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How Do They Work? Multi Core Processors

A Multicore processor is a single computing component comprised of two or more CPUs that read and execute the actual program instructions.

The individual cores can execute multiple instructions in parallel, increasing the performance of software which is written to take advantage of the unique architecture.

A Dual core set-up is somewhat comparable to having multiple, separate processors installed in the same computer, but because the two processors are actually plugged into the same socket, the connection between them is faster.

Ideally, a dual core processor is nearly twice as powerful as a single core processor. In practice, performance gains are said to be about fifty percent: a dual core processor is likely to be about one-and-a-half times as powerful as a single core processor.

Multi-core processing is a growing industry trend as single-core processors rapidly reach the physical limits of possible complexity and speed. Most current systems are multi-core. Systems with a large number of processor core -- tens or hundreds -- are sometimes referred to as many-core or massively multi-core systems.

Multicore processors have to solve three problems:

  1. How do they boot?

  2. How do they communicate through memory

  3. How do they interrupt each other?

Different designs will solve these problems in different ways.

Booting doesn’t happen very often, and tends to be idiosyncratic. Intel processors have a common specification for how initialization works, but it is full of special cases for different generations and models of processors that most people would recognize as versions of the x86 architecture. You can read all about it in chapter 8 “Multiple processor management” of Volume 3 of the Intel 64 and IA-32 Architectures Software Developer’s Manual.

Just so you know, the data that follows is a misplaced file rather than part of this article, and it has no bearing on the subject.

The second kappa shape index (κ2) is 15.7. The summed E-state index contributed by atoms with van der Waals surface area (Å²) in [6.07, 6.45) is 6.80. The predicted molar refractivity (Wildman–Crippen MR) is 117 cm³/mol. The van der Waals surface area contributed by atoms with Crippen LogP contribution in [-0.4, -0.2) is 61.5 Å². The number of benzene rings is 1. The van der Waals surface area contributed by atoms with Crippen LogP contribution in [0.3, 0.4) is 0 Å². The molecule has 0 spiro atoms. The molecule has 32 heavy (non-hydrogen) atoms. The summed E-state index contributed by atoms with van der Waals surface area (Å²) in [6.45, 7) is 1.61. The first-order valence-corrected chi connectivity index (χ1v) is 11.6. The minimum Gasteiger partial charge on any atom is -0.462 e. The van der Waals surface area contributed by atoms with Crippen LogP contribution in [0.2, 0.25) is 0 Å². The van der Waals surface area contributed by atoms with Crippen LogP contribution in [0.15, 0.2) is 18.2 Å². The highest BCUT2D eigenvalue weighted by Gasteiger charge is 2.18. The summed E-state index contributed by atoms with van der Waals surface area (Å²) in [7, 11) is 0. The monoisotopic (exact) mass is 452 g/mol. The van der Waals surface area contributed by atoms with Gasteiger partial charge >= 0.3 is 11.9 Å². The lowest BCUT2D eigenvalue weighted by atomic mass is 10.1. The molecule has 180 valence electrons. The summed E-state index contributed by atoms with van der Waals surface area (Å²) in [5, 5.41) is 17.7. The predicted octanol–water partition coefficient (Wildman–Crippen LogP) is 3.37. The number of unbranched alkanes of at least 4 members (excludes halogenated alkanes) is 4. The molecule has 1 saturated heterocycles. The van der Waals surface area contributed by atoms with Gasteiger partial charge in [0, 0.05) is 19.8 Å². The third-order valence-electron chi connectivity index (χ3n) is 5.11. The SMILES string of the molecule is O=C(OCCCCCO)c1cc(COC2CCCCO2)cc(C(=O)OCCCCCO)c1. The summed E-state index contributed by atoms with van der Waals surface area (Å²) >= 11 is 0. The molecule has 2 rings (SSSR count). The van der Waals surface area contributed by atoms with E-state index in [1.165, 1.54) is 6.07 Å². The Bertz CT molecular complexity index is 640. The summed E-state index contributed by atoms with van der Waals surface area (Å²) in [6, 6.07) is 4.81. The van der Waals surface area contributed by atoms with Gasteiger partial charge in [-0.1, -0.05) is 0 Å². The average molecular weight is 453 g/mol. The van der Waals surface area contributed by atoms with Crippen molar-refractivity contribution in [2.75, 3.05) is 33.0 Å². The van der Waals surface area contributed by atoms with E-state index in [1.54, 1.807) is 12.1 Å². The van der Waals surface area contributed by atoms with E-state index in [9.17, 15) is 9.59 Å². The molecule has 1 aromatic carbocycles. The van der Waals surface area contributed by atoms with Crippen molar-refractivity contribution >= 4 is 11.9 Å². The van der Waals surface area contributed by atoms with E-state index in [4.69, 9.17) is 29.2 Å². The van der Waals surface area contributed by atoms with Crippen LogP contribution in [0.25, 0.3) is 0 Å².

Generally one core is chosen as the boot processor and sets up the system so that the other processors can use a shorter initialization sequence and to keep the different processors from stepping on each other’s toes during boot.

After a system is up and running, the different cores mostly communicate through shared memory. Most multiprocessors these days have coherent shared memory, so that changes to memory made by one core will be visible to the others.

This is convenient, but sometimes the changes are not seen in the same order by different cores, so an elaborate system of locks and fences and complexity under the name of “memory ordering rules” is needed. The different cores are really co-equal and just run programs independently. Any coordination is a matter for software, either the OS or application code.

Coherent memory isn’t actually necessary for a multiprocessor and Silicon Graphics famously made multiprocessors out of MIPS R3000’s (I think!) that did not have coherent memory. It required more care by the OS to manage all the cache flushes necessary for the thing to work.

The final thing you need is some mechanism for sending interprocessor interrupts, so that one processor can get the attention of another. These are used by modern operating systems for many purposes, but as an easy example, if an application running on one core has gotten wedged into a tight loop, there has to be a way for another core to break it loose.

IPIs are also used for scheduling, cache flushes, TLB shootdowns, and many other purposes. On Intel processors, interprocessor interrupts are provided by the APIC (advanced programmable interrupt controller IIRC) that is on-chip.

It is certainly possible to run a multiprocessor without IPI, you can just have a periodic local timer interrupt on every core that checks a communications area in memory, but it would slow things down.

When you get down to the minimum requirements, it is just booting and some means of communications! At this level, a multicore is just like a bunch of individual computers on a LAN. Almost anything can be made to work.


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